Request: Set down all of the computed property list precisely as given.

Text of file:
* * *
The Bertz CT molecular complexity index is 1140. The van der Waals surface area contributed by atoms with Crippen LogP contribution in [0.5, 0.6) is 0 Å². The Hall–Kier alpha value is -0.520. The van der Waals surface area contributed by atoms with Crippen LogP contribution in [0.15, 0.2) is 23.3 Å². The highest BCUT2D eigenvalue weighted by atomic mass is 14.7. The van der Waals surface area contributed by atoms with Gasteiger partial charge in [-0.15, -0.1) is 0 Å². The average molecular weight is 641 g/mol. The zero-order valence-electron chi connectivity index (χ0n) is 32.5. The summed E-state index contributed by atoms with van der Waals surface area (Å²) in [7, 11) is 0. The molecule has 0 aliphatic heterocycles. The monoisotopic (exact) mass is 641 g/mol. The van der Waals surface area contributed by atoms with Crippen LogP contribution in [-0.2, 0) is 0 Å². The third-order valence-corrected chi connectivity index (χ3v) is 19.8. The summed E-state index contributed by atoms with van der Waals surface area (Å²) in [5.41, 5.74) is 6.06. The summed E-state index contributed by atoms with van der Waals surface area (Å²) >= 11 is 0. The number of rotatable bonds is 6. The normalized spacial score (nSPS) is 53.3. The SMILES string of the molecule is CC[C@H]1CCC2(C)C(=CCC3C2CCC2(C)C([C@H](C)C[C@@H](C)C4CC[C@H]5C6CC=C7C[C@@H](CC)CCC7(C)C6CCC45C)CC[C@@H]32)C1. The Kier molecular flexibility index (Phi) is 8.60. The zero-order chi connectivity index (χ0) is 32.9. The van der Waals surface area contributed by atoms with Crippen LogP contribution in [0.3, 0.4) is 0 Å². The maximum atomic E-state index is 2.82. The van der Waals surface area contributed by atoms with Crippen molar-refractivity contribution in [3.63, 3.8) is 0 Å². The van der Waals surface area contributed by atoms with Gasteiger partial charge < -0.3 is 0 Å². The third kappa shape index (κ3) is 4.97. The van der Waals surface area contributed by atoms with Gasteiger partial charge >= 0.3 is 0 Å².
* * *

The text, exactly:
The Bertz CT molecular complexity index is 1140. The van der Waals surface area contributed by atoms with Crippen LogP contribution in [0.5, 0.6) is 0 Å². The Hall–Kier alpha value is -0.520. The van der Waals surface area contributed by atoms with Crippen LogP contribution in [0.15, 0.2) is 23.3 Å². The highest BCUT2D eigenvalue weighted by atomic mass is 14.7. The van der Waals surface area contributed by atoms with Gasteiger partial charge in [-0.15, -0.1) is 0 Å². The average molecular weight is 641 g/mol. The zero-order valence-electron chi connectivity index (χ0n) is 32.5. The summed E-state index contributed by atoms with van der Waals surface area (Å²) in [7, 11) is 0. The molecule has 0 aliphatic heterocycles. The monoisotopic (exact) mass is 641 g/mol. The van der Waals surface area contributed by atoms with Crippen LogP contribution in [-0.2, 0) is 0 Å². The third-order valence-corrected chi connectivity index (χ3v) is 19.8. The summed E-state index contributed by atoms with van der Waals surface area (Å²) in [5.41, 5.74) is 6.06. The summed E-state index contributed by atoms with van der Waals surface area (Å²) >= 11 is 0. The number of rotatable bonds is 6. The normalized spacial score (nSPS) is 53.3. The SMILES string of the molecule is CC[C@H]1CCC2(C)C(=CCC3C2CCC2(C)C([C@H](C)C[C@@H](C)C4CC[C@H]5C6CC=C7C[C@@H](CC)CCC7(C)C6CCC45C)CC[C@@H]32)C1. The Kier molecular flexibility index (Phi) is 8.60. The zero-order chi connectivity index (χ0) is 32.9. The van der Waals surface area contributed by atoms with Crippen LogP contribution in [0.3, 0.4) is 0 Å². The maximum atomic E-state index is 2.82. The van der Waals surface area contributed by atoms with Crippen molar-refractivity contribution in [3.63, 3.8) is 0 Å². The van der Waals surface area contributed by atoms with Gasteiger partial charge < -0.3 is 0 Å². The third kappa shape index (κ3) is 4.97. The van der Waals surface area contributed by atoms with Gasteiger partial charge >= 0.3 is 0 Å².